We recently discussed a new trend in celebrity copyright litigation on our YouTube channel and podcast (The Briefing on YouTube). Specifically, we discussed celebrities taking a stand and defending copyright claims brought by photographers against celebrities who reposted photos on their social media accounts. Two specific celebs who have taken a stand are

The Supreme Court recently denied petitions for certiorari in two of the most highly watched intellectual property cases before the Court. Those cases were Jack Daniel’s Properties Inc. v. VIP Products LLC and The Moodsters Company v. Walt Disney Company. Both cases were on petition from the Ninth Circuit and are summarized below for your convenience.

I.          Jack Daniel’s Properties, Inc. v. VIP Products LLC

In Jack Daniel’s Properties, Jack Daniel’s sued the maker of a dog toy, known as the Bad Spaniels Silly Squeaker, that was comedically modeled after the Jack Daniel’s Old. No. 7 bottle. The toy was a clear parody, but Jack Daniel’s alleged that the toy infringed its intellectual-property rights. VIP Products argued that their use wasn’t infringement because the toy was an expressive work entitled to First Amendment protection under Rogers v. Grimaldi. The district court rejected the argument and found VIP Products had infringed Jack Daniel’s trademark/trade dress.
Continue Reading Supreme Court Update: SCOTUS Denies Review of Two Highly Watched IP Cases

One of the last books written by Dr. Seuss, “Oh, The Places You’ll Go” is one of the bestselling books during graduation season each year.  The copyright for this book, like all of the works of Dr. Seuss, belongs to Dr. Seuss Enterprises, LP, which issues licenses for the creation of new works under the Dr. Seuss brand.  It also works closely to oversee licenses of its work, which it carefully vets.  As any parent (and even non-parent) knows, there are tons of Dr. Seuss-licensed works such as toys, video games and books.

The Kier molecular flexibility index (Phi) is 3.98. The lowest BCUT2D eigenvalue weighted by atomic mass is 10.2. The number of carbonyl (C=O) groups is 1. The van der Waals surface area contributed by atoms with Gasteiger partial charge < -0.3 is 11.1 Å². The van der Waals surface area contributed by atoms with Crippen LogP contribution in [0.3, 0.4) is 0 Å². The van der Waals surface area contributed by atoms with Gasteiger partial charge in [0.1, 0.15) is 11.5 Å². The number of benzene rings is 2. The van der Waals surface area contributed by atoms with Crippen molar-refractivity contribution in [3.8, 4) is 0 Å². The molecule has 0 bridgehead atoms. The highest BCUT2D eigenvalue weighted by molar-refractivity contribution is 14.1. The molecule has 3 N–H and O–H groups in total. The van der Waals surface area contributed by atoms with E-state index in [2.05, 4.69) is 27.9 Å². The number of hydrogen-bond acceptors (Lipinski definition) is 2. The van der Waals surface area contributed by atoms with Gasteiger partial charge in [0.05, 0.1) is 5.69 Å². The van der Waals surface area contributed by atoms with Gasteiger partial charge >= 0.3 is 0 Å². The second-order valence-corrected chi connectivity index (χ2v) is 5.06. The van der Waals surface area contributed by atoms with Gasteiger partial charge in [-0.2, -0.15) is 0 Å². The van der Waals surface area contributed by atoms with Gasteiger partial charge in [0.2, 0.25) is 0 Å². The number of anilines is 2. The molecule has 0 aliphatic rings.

In 2016, a group attempted to produce and market a book that would be a “mash up” of Dr. Seuss’ “Oh, The Places” and Star Trek, in which the crew of the USS Enterprise would be sent through the world inhabited by the characters of “Oh, The Places You’ll Go!”  A “mash up” is essentially a work that is created by combining “elements from two or more sources,” such as having specific movie characters inhabit a literary world, etc.

The plan was to create a new work called, “Oh The Places You’ll Boldly Go,” a play on words from the old Star Trek series that the crew was “boldly going where no man had gone before.”
Continue Reading It’s No “Fair Use” Trying to Parody Dr. Seuss

In the past few years there has been a number of libel claims based on an unfavorable portrayal of a real person in either a television program or motion picture that is based on real life events.  To name a few, there is the currently pending Mossack Fonseca & Co., S.A. et al v. Netflix Inc., which is based on the streamer’s portrayal of Panamanian lawyers in the feature The Laundromat which was about the “Panama Papers” leaked documents scandal, and there is also the currently pending  Fairstein v. Netflix, Ava Duvernay and Attica Lock involving a defamation claim over the portrayal of Linda Fairstein, a former NYC prosecutor, in the Netflix series, When They See Us which was about the trial of the Central Park Five.  There was also the now resolved Green v. Paramount Pictures that was discussed in a previous article, and there was the false light claim made in Olivia De Havilland v. FX Networks LLC over De Havilland’s portrayal in the FX docudrama Feud: Bette and Joan.

These cases are primarily based on a claim of defamation, usually liable which is a written defamation.  In California, libel is defined by Civil Code Section 45 as “a false and unprivileged publication by writing, printing, picture, effigy, or other fixed representation to the eye, which exposes any person to hatred, contempt, ridicule, or obloquy, or which causes him to be shunned or avoided, or which has a tendency to injure him in his occupation.”  In most states, libel is defined similarly.  In order to establish libel, a plaintiff will have to establish: that the statements were defamatory; that the statements were published to third parties; that the statements were false; and that it was reasonably understood by the third parties that the statements were about the plaintiff.
Continue Reading “Inspired By” Characters in Movies and TV – Defamation Lawsuit As a Spinoff